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Sarvamoola – Script of Sri HrishikeshaTeertharu

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BUNDLES OF HISTORY: The 700-year-old Sarvamoola manuscripts are usually housed in the sanctum sanctorum of the Palimar Math in Udupi.

Sarvamoola-Of-HrishikeshaTheertha

A well-preserved 700-year-old palm leaf manuscript set which belongs to the Palimar Math, a paryaya peetha of Udupi Sri Krishna Math, was the cynosure of all eyes at the Jnana Ganga exhibition organised as part of the World Sanskrit Book Fair which concluded here on Monday.
The 250 manuscripts, said to be some of the oldest discovered yet, has inscriptions written on both sides and contain the entire 39 works of Acharya Madhwa, the 13 {+t} {+h} Century Dwaita philosopher.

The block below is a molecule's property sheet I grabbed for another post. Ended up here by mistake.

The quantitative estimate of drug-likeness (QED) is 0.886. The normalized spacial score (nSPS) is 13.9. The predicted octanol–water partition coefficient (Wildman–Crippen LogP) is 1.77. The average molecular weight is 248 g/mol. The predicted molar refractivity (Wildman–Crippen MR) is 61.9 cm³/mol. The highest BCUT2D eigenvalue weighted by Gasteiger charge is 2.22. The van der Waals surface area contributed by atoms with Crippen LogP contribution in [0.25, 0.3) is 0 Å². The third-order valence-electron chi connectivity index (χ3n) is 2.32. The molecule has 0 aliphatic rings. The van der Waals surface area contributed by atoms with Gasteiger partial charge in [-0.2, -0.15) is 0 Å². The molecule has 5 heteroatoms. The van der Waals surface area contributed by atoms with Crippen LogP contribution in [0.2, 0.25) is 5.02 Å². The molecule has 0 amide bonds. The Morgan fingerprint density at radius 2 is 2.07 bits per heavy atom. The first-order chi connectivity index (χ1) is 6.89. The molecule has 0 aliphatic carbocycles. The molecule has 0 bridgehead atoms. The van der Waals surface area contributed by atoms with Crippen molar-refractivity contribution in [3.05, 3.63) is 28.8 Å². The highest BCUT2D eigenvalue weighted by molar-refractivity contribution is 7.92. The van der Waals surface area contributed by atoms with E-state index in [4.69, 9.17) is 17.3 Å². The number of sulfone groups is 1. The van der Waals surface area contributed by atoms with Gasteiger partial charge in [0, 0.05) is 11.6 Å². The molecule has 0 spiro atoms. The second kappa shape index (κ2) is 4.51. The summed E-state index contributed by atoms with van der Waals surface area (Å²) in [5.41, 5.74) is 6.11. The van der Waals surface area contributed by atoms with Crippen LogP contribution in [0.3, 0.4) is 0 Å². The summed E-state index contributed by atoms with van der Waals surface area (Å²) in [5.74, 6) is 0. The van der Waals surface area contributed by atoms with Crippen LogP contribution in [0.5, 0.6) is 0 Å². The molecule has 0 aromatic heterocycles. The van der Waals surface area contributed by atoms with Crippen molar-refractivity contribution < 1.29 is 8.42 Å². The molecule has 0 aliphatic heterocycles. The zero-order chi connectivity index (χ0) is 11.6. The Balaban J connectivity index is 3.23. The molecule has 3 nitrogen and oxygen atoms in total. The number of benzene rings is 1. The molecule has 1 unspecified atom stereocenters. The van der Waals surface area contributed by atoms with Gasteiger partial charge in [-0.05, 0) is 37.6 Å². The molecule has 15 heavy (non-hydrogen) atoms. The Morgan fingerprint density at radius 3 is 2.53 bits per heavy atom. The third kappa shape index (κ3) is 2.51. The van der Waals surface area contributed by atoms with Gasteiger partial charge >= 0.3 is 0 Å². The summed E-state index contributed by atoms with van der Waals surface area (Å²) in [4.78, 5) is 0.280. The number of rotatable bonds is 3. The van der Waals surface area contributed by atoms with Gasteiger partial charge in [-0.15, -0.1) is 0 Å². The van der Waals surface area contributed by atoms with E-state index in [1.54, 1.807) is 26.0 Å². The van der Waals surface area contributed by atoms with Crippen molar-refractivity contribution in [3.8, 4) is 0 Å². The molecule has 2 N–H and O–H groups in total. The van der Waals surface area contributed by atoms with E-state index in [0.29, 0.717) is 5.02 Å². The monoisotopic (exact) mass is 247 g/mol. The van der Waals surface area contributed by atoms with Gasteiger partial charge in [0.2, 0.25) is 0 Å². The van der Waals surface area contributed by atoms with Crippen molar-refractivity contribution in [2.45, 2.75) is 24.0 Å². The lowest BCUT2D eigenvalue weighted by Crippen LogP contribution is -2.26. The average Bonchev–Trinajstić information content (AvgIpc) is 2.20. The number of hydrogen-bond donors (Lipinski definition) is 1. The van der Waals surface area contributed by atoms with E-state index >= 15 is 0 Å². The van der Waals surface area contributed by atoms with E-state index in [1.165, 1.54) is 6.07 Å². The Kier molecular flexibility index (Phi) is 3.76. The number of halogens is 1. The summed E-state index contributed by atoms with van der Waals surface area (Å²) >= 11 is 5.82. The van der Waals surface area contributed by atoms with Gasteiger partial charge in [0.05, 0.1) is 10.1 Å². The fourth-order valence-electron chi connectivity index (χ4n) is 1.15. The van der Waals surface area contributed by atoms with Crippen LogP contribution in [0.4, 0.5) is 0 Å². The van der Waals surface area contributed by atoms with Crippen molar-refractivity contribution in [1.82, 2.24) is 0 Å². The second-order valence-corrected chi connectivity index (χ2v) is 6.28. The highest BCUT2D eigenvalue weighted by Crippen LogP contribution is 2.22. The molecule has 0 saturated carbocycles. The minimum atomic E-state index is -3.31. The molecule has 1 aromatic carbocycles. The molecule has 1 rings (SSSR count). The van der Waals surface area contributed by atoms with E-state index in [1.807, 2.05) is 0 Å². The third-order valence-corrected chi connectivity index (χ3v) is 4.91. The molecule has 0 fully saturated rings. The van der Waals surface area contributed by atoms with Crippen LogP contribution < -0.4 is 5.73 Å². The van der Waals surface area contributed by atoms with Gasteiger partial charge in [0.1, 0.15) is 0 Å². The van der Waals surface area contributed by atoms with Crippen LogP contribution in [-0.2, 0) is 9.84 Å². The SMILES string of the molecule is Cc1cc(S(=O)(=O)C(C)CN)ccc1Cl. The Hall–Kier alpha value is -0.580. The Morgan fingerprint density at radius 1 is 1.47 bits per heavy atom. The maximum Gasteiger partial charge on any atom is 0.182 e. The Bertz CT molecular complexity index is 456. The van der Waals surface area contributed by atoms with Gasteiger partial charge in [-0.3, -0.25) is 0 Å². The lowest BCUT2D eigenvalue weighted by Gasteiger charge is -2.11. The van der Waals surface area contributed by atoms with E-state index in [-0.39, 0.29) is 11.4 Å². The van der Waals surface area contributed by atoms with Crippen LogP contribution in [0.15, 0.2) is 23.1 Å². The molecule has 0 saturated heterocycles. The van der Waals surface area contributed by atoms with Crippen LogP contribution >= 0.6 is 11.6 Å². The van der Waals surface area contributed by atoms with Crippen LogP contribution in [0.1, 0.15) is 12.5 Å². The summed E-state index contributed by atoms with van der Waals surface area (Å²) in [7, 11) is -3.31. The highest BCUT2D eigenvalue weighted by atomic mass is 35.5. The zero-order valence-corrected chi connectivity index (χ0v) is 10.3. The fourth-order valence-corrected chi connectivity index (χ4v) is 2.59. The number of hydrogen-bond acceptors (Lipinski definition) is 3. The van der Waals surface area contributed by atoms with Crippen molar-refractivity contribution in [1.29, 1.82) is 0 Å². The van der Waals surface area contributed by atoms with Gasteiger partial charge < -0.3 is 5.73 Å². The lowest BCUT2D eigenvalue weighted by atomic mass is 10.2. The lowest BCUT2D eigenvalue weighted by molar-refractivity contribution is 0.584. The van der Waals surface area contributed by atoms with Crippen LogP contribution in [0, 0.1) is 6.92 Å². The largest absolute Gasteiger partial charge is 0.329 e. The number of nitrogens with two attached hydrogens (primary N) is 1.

Written in Tulu

Hitherto housed in the sanctum sanctorum of the Palimar Math and worshipped by successive pontiffs, the manuscripts, popularly Sarvamoola, were dictated by Madhwacharya to Hrisheekesha Tirtha, his disciple. Interestingly, while the Acharya Madhwa dictated them in Sanskrit while his disciple wrote it in Tulu, their mother tongue.

These precious manuscripts first saw the light of day when Bannanje Govindacharya, noted Sanskrit and Kannada scholar, persuaded the then Palimar Math pontiff Vidyamanya Tirrtha to publish them instead of allowing them to turn brittle.

39, not 37

Mr. Govindacharya, who edited and printed the works, also clarified that the Acharya wrote 39 pieces and not 37 as believed by the orthodoxy. He had dealt with subjects such as Vedas, Upanishads, Puranas apart from the Ramayana and Mahabharata Tatparya Nirnaya in the Sarvamoola.

Mr. Govindacharya said that he got it digitised by Mukunda, a professor in Rochester Institute of Technology, USA. He said the manuscript had historical significance, because it contained the authentic dictation given by the philosopher to his disciple.


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